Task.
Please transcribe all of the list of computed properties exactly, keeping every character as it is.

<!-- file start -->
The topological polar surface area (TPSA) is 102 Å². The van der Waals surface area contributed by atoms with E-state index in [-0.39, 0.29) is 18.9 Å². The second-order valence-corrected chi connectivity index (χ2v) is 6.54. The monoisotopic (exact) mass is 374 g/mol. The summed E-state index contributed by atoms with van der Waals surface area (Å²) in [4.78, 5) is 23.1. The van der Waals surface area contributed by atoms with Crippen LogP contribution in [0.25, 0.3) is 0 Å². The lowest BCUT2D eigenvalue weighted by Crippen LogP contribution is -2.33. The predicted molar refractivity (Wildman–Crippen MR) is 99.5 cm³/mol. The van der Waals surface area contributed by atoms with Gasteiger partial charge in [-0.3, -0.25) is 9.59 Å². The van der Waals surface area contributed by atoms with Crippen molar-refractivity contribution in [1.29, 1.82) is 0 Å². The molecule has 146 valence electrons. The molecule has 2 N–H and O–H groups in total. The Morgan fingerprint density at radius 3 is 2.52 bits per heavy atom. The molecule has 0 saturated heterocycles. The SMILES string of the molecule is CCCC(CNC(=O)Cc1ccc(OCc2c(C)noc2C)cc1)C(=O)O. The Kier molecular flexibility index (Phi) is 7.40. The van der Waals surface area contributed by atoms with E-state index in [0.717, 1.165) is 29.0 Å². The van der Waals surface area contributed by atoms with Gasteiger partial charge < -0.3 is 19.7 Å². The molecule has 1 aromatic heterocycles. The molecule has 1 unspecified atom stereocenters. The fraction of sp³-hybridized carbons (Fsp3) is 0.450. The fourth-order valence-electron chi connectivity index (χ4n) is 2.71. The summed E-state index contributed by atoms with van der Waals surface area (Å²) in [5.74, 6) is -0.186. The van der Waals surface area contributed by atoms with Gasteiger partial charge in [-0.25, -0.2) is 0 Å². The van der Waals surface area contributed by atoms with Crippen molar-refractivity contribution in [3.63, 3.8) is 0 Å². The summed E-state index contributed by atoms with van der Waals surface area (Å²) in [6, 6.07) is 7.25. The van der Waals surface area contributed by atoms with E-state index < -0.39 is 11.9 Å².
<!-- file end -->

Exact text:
The topological polar surface area (TPSA) is 102 Å². The van der Waals surface area contributed by atoms with E-state index in [-0.39, 0.29) is 18.9 Å². The second-order valence-corrected chi connectivity index (χ2v) is 6.54. The monoisotopic (exact) mass is 374 g/mol. The summed E-state index contributed by atoms with van der Waals surface area (Å²) in [4.78, 5) is 23.1. The van der Waals surface area contributed by atoms with Crippen LogP contribution in [0.25, 0.3) is 0 Å². The lowest BCUT2D eigenvalue weighted by Crippen LogP contribution is -2.33. The predicted molar refractivity (Wildman–Crippen MR) is 99.5 cm³/mol. The van der Waals surface area contributed by atoms with Gasteiger partial charge in [-0.3, -0.25) is 9.59 Å². The van der Waals surface area contributed by atoms with Crippen molar-refractivity contribution in [1.29, 1.82) is 0 Å². The molecule has 146 valence electrons. The molecule has 2 N–H and O–H groups in total. The Morgan fingerprint density at radius 3 is 2.52 bits per heavy atom. The molecule has 0 saturated heterocycles. The SMILES string of the molecule is CCCC(CNC(=O)Cc1ccc(OCc2c(C)noc2C)cc1)C(=O)O. The Kier molecular flexibility index (Phi) is 7.40. The van der Waals surface area contributed by atoms with E-state index in [0.717, 1.165) is 29.0 Å². The van der Waals surface area contributed by atoms with Gasteiger partial charge < -0.3 is 19.7 Å². The molecule has 1 aromatic heterocycles. The molecule has 1 unspecified atom stereocenters. The fraction of sp³-hybridized carbons (Fsp3) is 0.450. The fourth-order valence-electron chi connectivity index (χ4n) is 2.71. The summed E-state index contributed by atoms with van der Waals surface area (Å²) in [5.74, 6) is -0.186. The van der Waals surface area contributed by atoms with Gasteiger partial charge in [-0.25, -0.2) is 0 Å². The van der Waals surface area contributed by atoms with Crippen molar-refractivity contribution in [3.63, 3.8) is 0 Å². The summed E-state index contributed by atoms with van der Waals surface area (Å²) in [6, 6.07) is 7.25. The van der Waals surface area contributed by atoms with E-state index < -0.39 is 11.9 Å².